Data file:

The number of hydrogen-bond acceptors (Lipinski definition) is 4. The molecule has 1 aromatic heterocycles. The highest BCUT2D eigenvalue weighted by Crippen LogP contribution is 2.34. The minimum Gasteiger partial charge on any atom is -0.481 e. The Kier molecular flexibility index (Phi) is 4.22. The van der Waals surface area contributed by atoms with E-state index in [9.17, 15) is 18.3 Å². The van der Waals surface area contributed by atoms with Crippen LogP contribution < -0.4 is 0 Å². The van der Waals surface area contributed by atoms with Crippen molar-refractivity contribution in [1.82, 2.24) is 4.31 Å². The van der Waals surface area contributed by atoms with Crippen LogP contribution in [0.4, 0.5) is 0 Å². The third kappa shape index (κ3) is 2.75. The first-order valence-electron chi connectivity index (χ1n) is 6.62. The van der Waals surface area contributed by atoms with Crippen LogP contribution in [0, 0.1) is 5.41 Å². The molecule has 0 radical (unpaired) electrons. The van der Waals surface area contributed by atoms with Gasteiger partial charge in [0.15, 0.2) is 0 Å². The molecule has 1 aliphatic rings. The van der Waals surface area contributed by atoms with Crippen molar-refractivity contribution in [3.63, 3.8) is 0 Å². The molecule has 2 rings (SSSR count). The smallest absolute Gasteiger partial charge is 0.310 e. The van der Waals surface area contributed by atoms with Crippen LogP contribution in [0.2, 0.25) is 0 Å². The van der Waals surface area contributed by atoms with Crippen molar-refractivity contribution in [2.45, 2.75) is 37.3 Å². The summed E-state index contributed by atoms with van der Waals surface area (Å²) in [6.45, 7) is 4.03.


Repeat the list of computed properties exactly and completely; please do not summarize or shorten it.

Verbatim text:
The number of hydrogen-bond acceptors (Lipinski definition) is 4. The molecule has 1 aromatic heterocycles. The highest BCUT2D eigenvalue weighted by Crippen LogP contribution is 2.34. The minimum Gasteiger partial charge on any atom is -0.481 e. The Kier molecular flexibility index (Phi) is 4.22. The van der Waals surface area contributed by atoms with E-state index in [9.17, 15) is 18.3 Å². The van der Waals surface area contributed by atoms with Crippen LogP contribution < -0.4 is 0 Å². The van der Waals surface area contributed by atoms with Crippen molar-refractivity contribution in [1.82, 2.24) is 4.31 Å². The van der Waals surface area contributed by atoms with Crippen LogP contribution in [0.4, 0.5) is 0 Å². The third kappa shape index (κ3) is 2.75. The first-order valence-electron chi connectivity index (χ1n) is 6.62. The van der Waals surface area contributed by atoms with Crippen LogP contribution in [0, 0.1) is 5.41 Å². The molecule has 0 radical (unpaired) electrons. The van der Waals surface area contributed by atoms with Gasteiger partial charge in [0.15, 0.2) is 0 Å². The molecule has 1 aliphatic rings. The van der Waals surface area contributed by atoms with Crippen molar-refractivity contribution in [3.63, 3.8) is 0 Å². The molecule has 2 rings (SSSR count). The smallest absolute Gasteiger partial charge is 0.310 e. The van der Waals surface area contributed by atoms with Crippen LogP contribution in [0.2, 0.25) is 0 Å². The van der Waals surface area contributed by atoms with Crippen molar-refractivity contribution in [2.45, 2.75) is 37.3 Å². The summed E-state index contributed by atoms with van der Waals surface area (Å²) in [6.45, 7) is 4.03.